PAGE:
Moving American Funds

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ultra2006mg
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Joined: Thu Feb 18, 2016 8:51 pm

Moving American Funds

Post by ultra2006mg » Mon Mar 20, 2017 11:56 am

Hi I have 3 American funds that I transferred to Vanguard in kind and would like to move them into the VTSAX total stock fund. I have Investment company of America , 31,336.00 with a long term cap. gain of11,266.00, Washington Mutual investors 31,437.00 with LT cap. gain of 13,556.00 and Growth fund of America 13,043.00 with LT cap. gain 5,419.00. I'm in 25% tax bracket so in Illinois its going to cost approximately 5,200.00 in capital gains tax. Is it worth the tax bill to move them or should just keep the American funds?

retiredjg
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Joined: Thu Jan 10, 2008 12:56 pm

Re: Moving American Funds

Post by retiredjg » Mon Mar 20, 2017 12:44 pm

I don't know the answer, but this link my help you decide.

https://www.bogleheads.org/wiki/Paying_ ... itch_funds

Sometimes people think the capital gains is the difference in the current value and what they paid. However, if you have been paying annual taxes on the distributions from these funds, the unrealized capital gains may be less. Be sure the numbers you have given are actually unrealized capital gains.

NancyABQ
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Joined: Thu Aug 18, 2016 3:37 pm

Re: Moving American Funds

Post by NancyABQ » Mon Mar 20, 2017 12:55 pm

While you are deciding what to do, make sure you turn dividend reinvesting off. And then re-invest dividends and other distributions from those funds into VTSAX.

mhalley
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Joined: Tue Nov 20, 2007 6:02 am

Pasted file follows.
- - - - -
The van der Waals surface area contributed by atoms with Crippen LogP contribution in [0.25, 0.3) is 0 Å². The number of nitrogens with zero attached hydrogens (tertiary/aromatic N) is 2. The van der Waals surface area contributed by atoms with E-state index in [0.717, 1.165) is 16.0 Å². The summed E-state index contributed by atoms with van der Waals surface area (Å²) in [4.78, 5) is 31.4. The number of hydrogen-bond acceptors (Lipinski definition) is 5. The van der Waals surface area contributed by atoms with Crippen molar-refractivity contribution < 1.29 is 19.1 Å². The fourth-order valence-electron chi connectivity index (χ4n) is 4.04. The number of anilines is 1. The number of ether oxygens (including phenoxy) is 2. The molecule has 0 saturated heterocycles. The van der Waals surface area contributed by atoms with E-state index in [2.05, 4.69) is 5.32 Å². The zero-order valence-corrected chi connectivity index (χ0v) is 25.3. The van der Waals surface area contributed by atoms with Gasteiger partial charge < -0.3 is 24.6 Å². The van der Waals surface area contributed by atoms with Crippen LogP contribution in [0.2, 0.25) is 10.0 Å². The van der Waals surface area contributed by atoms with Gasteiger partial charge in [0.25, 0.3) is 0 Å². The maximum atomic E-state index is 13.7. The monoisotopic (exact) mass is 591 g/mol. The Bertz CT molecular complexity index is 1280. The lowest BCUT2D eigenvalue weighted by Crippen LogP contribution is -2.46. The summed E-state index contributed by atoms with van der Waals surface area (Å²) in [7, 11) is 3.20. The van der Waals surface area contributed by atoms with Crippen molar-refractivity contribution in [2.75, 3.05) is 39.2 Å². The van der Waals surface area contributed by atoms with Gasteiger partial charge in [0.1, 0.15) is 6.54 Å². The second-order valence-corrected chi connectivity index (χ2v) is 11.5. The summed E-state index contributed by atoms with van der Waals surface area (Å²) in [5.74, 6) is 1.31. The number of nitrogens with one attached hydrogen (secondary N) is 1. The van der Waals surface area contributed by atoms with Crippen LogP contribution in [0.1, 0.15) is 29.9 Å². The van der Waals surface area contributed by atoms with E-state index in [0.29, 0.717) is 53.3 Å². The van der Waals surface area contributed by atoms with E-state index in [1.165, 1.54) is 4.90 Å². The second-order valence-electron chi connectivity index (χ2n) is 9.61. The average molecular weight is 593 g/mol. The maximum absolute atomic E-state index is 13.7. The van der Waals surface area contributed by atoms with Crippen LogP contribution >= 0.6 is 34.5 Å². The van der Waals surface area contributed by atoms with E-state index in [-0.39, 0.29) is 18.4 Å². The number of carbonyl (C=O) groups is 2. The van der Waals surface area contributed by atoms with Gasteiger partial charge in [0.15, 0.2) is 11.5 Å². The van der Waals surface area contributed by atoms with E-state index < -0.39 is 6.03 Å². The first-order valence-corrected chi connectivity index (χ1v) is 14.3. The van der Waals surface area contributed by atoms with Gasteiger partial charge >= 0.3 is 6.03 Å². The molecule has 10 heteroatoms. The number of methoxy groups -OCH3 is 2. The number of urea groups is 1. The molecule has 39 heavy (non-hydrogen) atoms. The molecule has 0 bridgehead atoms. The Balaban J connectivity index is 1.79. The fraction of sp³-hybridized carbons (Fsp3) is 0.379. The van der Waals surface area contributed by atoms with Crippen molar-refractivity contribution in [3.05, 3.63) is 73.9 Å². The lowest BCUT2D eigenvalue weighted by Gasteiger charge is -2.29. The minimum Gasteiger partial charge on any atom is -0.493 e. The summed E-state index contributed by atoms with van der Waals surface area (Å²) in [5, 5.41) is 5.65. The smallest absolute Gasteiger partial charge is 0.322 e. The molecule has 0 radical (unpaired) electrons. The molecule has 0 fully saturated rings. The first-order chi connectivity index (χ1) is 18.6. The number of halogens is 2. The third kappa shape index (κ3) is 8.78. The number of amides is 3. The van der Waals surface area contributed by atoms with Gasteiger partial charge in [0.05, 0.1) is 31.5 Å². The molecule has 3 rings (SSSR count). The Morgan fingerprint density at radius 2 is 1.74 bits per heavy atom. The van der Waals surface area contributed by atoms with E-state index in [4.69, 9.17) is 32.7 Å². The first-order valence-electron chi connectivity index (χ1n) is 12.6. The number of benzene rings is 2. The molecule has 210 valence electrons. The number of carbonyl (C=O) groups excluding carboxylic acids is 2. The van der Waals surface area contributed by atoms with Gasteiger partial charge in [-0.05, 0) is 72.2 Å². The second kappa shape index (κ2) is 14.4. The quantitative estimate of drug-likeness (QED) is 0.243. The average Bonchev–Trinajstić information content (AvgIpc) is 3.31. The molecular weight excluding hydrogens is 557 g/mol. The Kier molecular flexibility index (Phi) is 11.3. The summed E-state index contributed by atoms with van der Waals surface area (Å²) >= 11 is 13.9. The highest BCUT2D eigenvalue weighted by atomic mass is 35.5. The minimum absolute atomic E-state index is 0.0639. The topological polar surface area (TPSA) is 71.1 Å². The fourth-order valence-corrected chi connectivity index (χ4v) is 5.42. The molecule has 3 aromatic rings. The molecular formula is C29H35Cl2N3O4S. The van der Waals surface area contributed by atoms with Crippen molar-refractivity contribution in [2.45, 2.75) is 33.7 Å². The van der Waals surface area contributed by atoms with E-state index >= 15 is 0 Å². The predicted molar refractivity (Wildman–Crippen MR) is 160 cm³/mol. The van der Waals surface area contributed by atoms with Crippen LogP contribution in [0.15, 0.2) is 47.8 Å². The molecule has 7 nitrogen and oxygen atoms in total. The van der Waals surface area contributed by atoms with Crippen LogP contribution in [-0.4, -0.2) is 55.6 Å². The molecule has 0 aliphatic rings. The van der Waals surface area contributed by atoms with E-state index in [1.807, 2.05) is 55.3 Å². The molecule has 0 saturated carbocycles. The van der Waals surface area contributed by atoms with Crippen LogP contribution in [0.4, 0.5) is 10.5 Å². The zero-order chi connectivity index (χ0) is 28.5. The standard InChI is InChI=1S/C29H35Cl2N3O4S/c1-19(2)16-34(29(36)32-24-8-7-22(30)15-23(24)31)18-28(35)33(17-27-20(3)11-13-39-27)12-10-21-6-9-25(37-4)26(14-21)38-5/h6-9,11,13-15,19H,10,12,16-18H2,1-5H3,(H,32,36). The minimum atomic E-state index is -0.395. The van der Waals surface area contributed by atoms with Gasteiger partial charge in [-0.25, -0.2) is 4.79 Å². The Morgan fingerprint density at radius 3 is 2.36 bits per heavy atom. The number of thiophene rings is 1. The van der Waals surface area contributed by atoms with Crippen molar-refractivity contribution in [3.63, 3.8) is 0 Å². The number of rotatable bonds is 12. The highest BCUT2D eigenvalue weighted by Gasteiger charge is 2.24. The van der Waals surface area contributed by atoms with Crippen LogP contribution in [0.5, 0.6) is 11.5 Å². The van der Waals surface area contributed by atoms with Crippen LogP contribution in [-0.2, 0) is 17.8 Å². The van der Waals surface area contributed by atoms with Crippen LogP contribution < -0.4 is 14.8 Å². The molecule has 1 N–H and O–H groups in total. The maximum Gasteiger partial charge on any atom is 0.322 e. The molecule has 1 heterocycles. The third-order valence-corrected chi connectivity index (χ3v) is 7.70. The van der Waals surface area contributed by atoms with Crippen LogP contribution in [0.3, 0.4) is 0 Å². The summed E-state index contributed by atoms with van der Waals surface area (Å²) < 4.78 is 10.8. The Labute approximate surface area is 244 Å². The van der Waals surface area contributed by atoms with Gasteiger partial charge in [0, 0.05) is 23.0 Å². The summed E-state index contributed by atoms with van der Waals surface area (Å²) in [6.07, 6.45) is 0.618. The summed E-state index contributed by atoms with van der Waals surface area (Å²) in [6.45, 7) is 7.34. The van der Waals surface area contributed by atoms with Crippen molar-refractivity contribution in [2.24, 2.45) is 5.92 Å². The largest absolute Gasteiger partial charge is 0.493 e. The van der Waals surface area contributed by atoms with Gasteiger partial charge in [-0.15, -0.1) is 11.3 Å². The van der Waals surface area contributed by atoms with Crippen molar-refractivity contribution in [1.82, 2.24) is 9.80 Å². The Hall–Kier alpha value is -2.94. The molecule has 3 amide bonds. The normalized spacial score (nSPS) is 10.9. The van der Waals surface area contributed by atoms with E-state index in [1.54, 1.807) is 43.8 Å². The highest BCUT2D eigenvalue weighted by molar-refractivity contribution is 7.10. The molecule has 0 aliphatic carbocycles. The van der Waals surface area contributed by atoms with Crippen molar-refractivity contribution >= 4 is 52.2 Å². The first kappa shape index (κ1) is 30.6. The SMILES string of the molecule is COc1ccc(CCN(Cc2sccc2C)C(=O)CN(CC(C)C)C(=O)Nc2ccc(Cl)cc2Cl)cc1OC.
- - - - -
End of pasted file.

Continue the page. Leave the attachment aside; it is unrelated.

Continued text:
Re: Moving American Funds

Post by mhalley » Mon Mar 20, 2017 12:58 pm

If I did the calculation right, you would recoup the taxes via the lower fees in 10 years. That is not taking into account that you would have to pay more in dividend and capital gains tax each year on the American funds. So the break even point would be less than 10 years, but I am not sure how much as I am unsure how to calculate the tax drag off the top of my head.
I used
http://apps.finra.org/fundanalyzer/1/fa.aspx With a return of 5% to do the calculation.
You can also use the one at vanguard, I tried it and changed the load to zero as those are sunk cost. Looks like about 9 years there.

https://personal.vanguard.com/us/FundsC ... lyId1=6083

aristotelian
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Re: Moving American Funds

Post by aristotelian » Mon Mar 20, 2017 1:43 pm

mhalley wrote:If I did the calculation right, you would recoup the taxes via the lower fees in 10 years. That is not taking into account that you would have to pay more in dividend and capital gains tax each year on the American funds. So the break even point would be less than 10 years, but I am not sure how much as I am unsure how to calculate the tax drag off the top of my head.
I used
http://apps.finra.org/fundanalyzer/1/fa.aspx With a return of 5% to do the calculation.
You can also use the one at vanguard, I tried it and changed the load to zero as those are sunk cost. Looks like about 9 years there.

https://personal.vanguard.com/us/FundsC ... lyId1=6083


Except if he keeps the funds where they are, he would have to pay capital gains in the future whenever they are cashed in. It's not just a question of fees over time vs capital gains right now. The break even point is arguably today since he will eventually have to pay capital gains (unless he could somehow liquidate in retirement while staying in the 15% bracket without going over).

ultra2006mg
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Joined: Thu Feb 18, 2016 8:51 pm

Re: Moving American Funds

Post by ultra2006mg » Mon Mar 20, 2017 1:48 pm

Thanks for the responses. I'm leaning toward transferring its going to move me closer to a 3 fund portfolio and as stated I will have to pay the cap.gains eventually.

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nedsaid
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Re: Moving American Funds

Post by nedsaid » Mon Mar 20, 2017 2:09 pm

I am in a minority here in that I actually like the American funds. There are a lot worse things a person can do rather than going to an advisor and paying a load and buying and holding American Funds. They tend to have good performance with lower volatility. They have a deep bench of fund managers and analysts so you aren't dependent on a superstar fund manager. They are also believers in team management. These guys do a very good job.